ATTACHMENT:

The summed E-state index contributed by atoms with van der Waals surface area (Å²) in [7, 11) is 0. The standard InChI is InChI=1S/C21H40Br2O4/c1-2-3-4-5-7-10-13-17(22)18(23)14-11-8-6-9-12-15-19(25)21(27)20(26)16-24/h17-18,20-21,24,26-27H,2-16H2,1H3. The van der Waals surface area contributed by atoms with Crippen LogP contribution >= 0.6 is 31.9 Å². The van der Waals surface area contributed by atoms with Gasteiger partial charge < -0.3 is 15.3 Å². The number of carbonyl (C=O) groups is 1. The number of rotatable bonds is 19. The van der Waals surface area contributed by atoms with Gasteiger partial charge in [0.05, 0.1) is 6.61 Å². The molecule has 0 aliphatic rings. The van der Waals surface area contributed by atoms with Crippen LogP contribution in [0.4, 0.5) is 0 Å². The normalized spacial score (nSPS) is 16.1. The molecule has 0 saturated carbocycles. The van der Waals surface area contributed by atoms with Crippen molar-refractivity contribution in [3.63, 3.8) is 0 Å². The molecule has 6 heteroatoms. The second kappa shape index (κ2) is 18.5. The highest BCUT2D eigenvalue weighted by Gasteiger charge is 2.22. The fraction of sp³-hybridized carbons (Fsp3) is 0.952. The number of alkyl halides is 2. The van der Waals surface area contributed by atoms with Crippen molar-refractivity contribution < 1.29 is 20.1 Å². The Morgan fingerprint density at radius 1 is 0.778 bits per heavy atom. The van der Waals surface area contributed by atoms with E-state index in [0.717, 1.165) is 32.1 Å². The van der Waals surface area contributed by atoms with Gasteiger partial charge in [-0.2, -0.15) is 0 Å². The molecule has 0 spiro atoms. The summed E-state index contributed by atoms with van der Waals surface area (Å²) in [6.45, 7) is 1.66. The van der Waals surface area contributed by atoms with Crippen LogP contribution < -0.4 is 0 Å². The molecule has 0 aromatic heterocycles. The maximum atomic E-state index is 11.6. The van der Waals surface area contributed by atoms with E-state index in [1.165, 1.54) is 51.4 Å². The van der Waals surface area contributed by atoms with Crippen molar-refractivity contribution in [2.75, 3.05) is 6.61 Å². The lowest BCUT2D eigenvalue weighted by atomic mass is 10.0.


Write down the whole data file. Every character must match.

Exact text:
The summed E-state index contributed by atoms with van der Waals surface area (Å²) in [7, 11) is 0. The standard InChI is InChI=1S/C21H40Br2O4/c1-2-3-4-5-7-10-13-17(22)18(23)14-11-8-6-9-12-15-19(25)21(27)20(26)16-24/h17-18,20-21,24,26-27H,2-16H2,1H3. The van der Waals surface area contributed by atoms with Crippen LogP contribution >= 0.6 is 31.9 Å². The van der Waals surface area contributed by atoms with Gasteiger partial charge < -0.3 is 15.3 Å². The number of carbonyl (C=O) groups is 1. The number of rotatable bonds is 19. The van der Waals surface area contributed by atoms with Gasteiger partial charge in [0.05, 0.1) is 6.61 Å². The molecule has 0 aliphatic rings. The van der Waals surface area contributed by atoms with Crippen LogP contribution in [0.4, 0.5) is 0 Å². The normalized spacial score (nSPS) is 16.1. The molecule has 0 saturated carbocycles. The van der Waals surface area contributed by atoms with Crippen molar-refractivity contribution in [3.63, 3.8) is 0 Å². The molecule has 6 heteroatoms. The second kappa shape index (κ2) is 18.5. The highest BCUT2D eigenvalue weighted by Gasteiger charge is 2.22. The fraction of sp³-hybridized carbons (Fsp3) is 0.952. The number of alkyl halides is 2. The van der Waals surface area contributed by atoms with Crippen molar-refractivity contribution < 1.29 is 20.1 Å². The Morgan fingerprint density at radius 1 is 0.778 bits per heavy atom. The van der Waals surface area contributed by atoms with E-state index in [0.717, 1.165) is 32.1 Å². The van der Waals surface area contributed by atoms with Gasteiger partial charge in [-0.2, -0.15) is 0 Å². The molecule has 0 spiro atoms. The summed E-state index contributed by atoms with van der Waals surface area (Å²) in [6.45, 7) is 1.66. The van der Waals surface area contributed by atoms with Crippen LogP contribution < -0.4 is 0 Å². The molecule has 0 aromatic heterocycles. The maximum atomic E-state index is 11.6. The van der Waals surface area contributed by atoms with E-state index in [1.165, 1.54) is 51.4 Å². The van der Waals surface area contributed by atoms with Crippen molar-refractivity contribution in [2.75, 3.05) is 6.61 Å². The lowest BCUT2D eigenvalue weighted by atomic mass is 10.0.